New York City Diary

Words and pictures from my interesting life in New York.

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Location: Brooklyn, New York, United States

Monday, February 19, 2007

Valentine 2007

Jenn and I had a lovely Valentine's Day this year, and we spent it much the same way as we did last year, except that now we have one more reason to celebrate. Little Zachary was kind enough to stay generally calm and relaxed, allowing us to do the same as we lingered over our feast. As is the tradition, we enjoyed fine cheese and charcuterie from the Bedford Cheese Shop and a few other places in the neighborhood, but this time I decided to kick it up a notch with the addition of a dozen raw oysters served on the half shell. They paired wonderfully with the bottle of Mo√ęt & Chandon my parents had given us a couple of months earlier.

After enjoying the oysters, Champagne, cheese, and charcuterie, Zachary got a little fussy, so we put him to bed and then watched An Inconvenient Truth. It's a disturbing but engaging documentary, which I recommend to everybody. Global warming is real. Denying it, or saying there's a "debate" is like saying there's a debate about gravity. We, meaning the human race on this earth, need to dramatically reduce our CO2 emissions, and fast, if we are to avert disaster. This is not partisan politics, this is a wake-up call. We have entered a period of consequences.

Snow Day

One of the nice things about working on 57th Street is that I can take a stroll through Central Park during lunch. Since it snowed last week, I decided to see how the park looked blanketed in white. I entered the park through Columbus Circle (on the southwest corner), and noticed this statue of a young man, defiant and not shivering at all from the cold.



I continued on along the southern edge of the park, appreciating the tranquility of the softly falling snow. I turned on the flash so I could illuminate some of the flakes. It was only a short walk, but I returned to the office feeling just a bit more relaxed.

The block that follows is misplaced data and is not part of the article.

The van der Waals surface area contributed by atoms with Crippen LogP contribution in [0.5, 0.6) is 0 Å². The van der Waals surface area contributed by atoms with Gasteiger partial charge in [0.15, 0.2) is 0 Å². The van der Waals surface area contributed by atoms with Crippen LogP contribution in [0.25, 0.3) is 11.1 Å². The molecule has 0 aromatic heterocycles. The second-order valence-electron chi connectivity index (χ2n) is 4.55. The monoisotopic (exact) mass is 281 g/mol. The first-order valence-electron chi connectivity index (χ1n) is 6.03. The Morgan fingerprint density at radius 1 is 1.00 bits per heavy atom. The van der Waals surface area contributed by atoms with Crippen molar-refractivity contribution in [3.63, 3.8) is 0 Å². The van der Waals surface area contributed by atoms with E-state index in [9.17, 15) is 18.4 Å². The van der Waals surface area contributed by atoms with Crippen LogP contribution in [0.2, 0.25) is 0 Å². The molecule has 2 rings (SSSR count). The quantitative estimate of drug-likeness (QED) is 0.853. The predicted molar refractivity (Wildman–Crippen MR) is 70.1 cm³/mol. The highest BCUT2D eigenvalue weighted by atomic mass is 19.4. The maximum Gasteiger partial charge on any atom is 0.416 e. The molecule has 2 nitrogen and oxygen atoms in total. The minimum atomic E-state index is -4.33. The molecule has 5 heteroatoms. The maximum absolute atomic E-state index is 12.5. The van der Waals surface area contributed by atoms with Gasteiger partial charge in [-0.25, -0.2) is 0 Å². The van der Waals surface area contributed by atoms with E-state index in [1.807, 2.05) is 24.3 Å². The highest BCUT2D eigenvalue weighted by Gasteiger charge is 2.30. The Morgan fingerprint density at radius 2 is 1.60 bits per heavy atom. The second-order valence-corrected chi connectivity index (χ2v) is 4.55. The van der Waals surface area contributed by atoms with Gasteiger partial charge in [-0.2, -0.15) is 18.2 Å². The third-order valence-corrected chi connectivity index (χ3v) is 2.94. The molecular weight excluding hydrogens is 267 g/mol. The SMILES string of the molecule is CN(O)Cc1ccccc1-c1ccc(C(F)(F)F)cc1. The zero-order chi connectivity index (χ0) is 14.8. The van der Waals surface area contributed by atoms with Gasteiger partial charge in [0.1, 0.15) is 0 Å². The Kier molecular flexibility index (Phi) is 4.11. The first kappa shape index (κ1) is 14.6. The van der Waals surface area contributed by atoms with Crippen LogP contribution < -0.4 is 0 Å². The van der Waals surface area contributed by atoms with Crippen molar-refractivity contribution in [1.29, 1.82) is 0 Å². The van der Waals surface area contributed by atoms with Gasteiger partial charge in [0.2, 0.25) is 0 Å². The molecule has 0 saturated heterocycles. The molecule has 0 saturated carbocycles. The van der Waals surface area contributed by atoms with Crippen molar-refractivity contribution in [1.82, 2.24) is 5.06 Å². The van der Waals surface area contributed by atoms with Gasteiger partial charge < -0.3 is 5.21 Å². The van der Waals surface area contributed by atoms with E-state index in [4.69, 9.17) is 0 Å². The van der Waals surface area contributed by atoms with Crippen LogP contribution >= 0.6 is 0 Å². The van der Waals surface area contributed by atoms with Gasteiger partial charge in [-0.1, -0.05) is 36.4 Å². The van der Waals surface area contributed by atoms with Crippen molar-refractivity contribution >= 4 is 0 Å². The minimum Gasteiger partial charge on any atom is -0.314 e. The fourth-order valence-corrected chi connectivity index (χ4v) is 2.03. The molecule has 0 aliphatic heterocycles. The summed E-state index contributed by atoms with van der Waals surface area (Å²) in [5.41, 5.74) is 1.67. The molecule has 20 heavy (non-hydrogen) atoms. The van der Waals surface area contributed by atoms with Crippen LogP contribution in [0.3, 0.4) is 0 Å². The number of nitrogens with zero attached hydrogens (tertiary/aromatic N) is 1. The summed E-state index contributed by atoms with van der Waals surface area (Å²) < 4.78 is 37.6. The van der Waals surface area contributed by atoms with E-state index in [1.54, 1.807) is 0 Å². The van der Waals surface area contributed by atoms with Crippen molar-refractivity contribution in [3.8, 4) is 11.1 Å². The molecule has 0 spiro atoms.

Sunday, February 18, 2007

Winter Steam

It's another cold evening in New York. I shot this photo on February 8, walking to the subway after having visited Seth and Marissa. I walked past this steam vent and thought it looked kind of nice, good for a photo, so I pulled out my camera and went to work until my hands got cold. This is taken facing north on 14th Street, between Avenue B and Avenue C. The tall buildings in the background are part of Stuyvesant Town, which was recently the subject of the largest real estate deal ever in the history of the world.

As for the steam vent, it's kind of a relic from the past. You've probably seen footage of Manhattan that shows steam rising from a crack in the street. I remember one season of Saturday Night Live's introductory bit showed a bike messenger emerging from a particuarly steamy section of road. It looks cool, but what is the steam on Manhattan streets for?

The short answer is ConEd (that is, Consolidated Edison Company of New York, Inc.) generates and sells steam through their ConEd Steam unit. And, if my Encyclopedia Brown skills serve me correctly, I'd say that steam line on 14th Street was very close to the source. ConEd has a plant on the end of 14th Street, by the East River. Perhaps they produce the steam there and send it uptown, downtown, and all around.

Okay, so the question is, what is this steam used for, besides creating noirish affects for filmmakers and bike messengers? Certain companies use it for heating and cooling. It's kind of a legacy of another time, but on cold days, the steam rising really stands out against the blacktop.

Monday, February 05, 2007

Victor in The Guardian

It's always nice to see the dignified surname Ozols in the dignified British press, so I'm pleased to report that The Guardian published a feature story in its Saturday Travel section about Gridskipper, the urban travel blog to which I am a contributor. Gridskipper's editor and various New York-based contributors took turns showing the writer, Benji, around, and I was responsible for the Williamsburg, Brooklyn portion of his tour. I always enjoy showing people around the neighborhood. You can read the article here.

I hope they fix the spelling of McCarren Park, and my surname in the second reference. According to my friend Paul, an actual Englishman, "in Britain it is often affectionately known as 'The Grauniad' due to its reputation for misprints." I still say it's a darn fine newspaper, and I browse its online version every day. I would even say it's my favorite (favourite) British newspaper (if you don't count The Economist as a newspaper). But still, to misspell "Gershwin" in the photo caption - an error likely introduced by the editor - is just sloppy newspapering. Come on, it's not a blog. A little effort, please! Seriously, Girshwin looks right to you? A wee bit of proofreading can go a long way.

It is well below freezing in New York today, and the forecast calls for a continuation of this deep freeze throughout the week. As Moby once said, Give Me Summer (summer summer summer).